Saturday, March 07, 2009

Crime and Punishment

‘CRIME AND PUNISHMENT,’ deep, dark and impressive at CPH

It’s a pretty mind-blowing task to perceive that Fydor Dostoevsky’s ‘CRIME AND PUNISHMENT,’ a long and complex 1864 novel, could be made into a 90-minute play, yet alone, be successful. Marilyn Campbell and Curt Columbus, undertook the task, and their successful proof is now on stage at the Cleveland Play House.

The novel, which was originally published in 12 monthly installments in a Russian literary journal, focuses on the mental anguish of Rodion Romanovich Raskolnikov, an impoverished St. Petersburg law school dropout, who kills an unscrupulous pawnbroker seemingly for her money, thereby solving his financial problems. In the process of his angst he meets Sonia, a prostitute full of Christian virtue, driven into the profession by the habits of her father. (Remember this is a typical nineteenth century Russian novel which carries the tradition of overblown melodramatic stories, lots of complex characters, and flowing prose.)

For those who read the epic, don’t go into the CPH experience expecting fidelity to the novel. One of the major differences is the dropping of the Epilogue in which Raskolnivok, after he confesses, is sent to Siberia. Sonya follows, and the tale ends with a moralistic message of hope and redemption.

Unfortunately, cutting some background, may leave the audience unaware of the moralistic motivation for the murders (there is an additional person killed besides the pawnbroker), other than Raskolnivok’s need for money. That’s not his motive, as he gives away, not only this money, but all money he gets to others. Raskolnikov believes that the murder is permissible in pursuit of a higher purpose, since he has rid the world of an evil parasite. Another issue may be the question of why our protagonist gives himself up when there is no evidence leading to him as the slayer.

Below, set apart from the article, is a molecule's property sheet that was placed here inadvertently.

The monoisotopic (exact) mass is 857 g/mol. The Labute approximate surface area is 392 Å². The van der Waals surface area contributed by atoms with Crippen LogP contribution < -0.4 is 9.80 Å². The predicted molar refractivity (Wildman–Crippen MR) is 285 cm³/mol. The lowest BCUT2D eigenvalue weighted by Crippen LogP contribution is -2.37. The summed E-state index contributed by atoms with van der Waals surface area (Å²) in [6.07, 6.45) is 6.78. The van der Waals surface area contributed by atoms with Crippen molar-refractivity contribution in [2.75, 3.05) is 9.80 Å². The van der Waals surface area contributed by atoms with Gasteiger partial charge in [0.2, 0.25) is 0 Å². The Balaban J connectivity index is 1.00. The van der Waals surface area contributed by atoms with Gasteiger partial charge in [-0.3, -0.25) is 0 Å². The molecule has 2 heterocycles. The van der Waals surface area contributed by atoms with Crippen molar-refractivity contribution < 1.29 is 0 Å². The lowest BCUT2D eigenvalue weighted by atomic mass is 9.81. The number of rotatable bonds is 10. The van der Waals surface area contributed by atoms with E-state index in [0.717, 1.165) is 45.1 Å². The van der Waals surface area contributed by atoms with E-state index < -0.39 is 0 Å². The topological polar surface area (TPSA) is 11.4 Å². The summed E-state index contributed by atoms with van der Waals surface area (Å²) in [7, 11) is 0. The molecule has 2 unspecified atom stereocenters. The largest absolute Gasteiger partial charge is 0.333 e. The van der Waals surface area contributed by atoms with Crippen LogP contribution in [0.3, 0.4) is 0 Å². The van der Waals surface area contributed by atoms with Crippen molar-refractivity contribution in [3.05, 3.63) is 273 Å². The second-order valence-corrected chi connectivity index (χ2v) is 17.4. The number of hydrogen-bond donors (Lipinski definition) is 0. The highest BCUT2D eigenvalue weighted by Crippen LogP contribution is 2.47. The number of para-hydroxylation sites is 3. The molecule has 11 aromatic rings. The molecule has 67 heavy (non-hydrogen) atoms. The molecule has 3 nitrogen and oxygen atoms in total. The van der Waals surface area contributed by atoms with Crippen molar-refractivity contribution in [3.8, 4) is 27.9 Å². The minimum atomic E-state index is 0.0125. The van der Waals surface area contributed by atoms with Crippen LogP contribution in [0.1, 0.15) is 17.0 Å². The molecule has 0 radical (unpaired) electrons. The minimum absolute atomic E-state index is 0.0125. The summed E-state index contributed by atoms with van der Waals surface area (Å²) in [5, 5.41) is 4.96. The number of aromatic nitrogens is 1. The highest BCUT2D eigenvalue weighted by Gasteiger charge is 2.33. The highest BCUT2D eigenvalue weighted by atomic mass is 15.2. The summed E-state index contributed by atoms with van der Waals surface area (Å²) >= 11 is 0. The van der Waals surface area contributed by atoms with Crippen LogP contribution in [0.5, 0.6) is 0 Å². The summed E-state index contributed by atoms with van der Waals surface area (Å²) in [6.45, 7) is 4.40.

Despite its seemingly obvious title, the script does not so much deal with the crime and its formal punishment, as with the protagonist’s internal struggle which shows that his penalty results more from his conscience than from the law.

Note that Dostoevsky’s writing preceded the time of Freud, so much of the author’s astute underlying psychological concepts were way ahead of the thinking of the time.

The CPH production, under the adept directing of Anders Cato, is compelling. The staging is aided by Lee Savage’s dark and cramped setting with the Christ figure hanging above the action, as well as Jeff Davis’s lighting. Olivera Gajic’s costuming incites a question. Why is Raskolnikov dressed in white garments rather than sac-cloth clothing, the sign of both having no money and being a self-conceived martyr?

Paul Anthony Stewart is a fascinating Raskolnikov. He is intense, almost maniacal at times, while reclusive and internally torn at others. This is a very effective textured performance.

Patrick Husted, not only plays Porfiry, the detective, but all of the other male parts. Though he is quite good as the detective, a portrayal more in the format of TV’s Columbo might have been more appropriate. As portrayed by Husted, we are never sure whether he is setting up Raskolnikov or really doesn’t know he is the murderer. Using the Columbo approach would have allowed the audience to be aware of the subtle trickery he was performing.

The characterization of Sonia, due to a lack of exposition in the script, and the cutting of the Prologue, does not give Lethia Nall much latitude in developing the role. There is not enough emotional texturing for us to get a clear picture of Sonia’s role in aiding Raskolnikov make a major life decision nor her later effect on him.

CAPSULE JUDGMENT: CPH’s ‘CRIME AND PUNISHMENT’ is a dark and compelling production. Even for those who don’t like their theatre heavy and talky, viewing this production is well worth the effort. Put this offering on your “must see” list.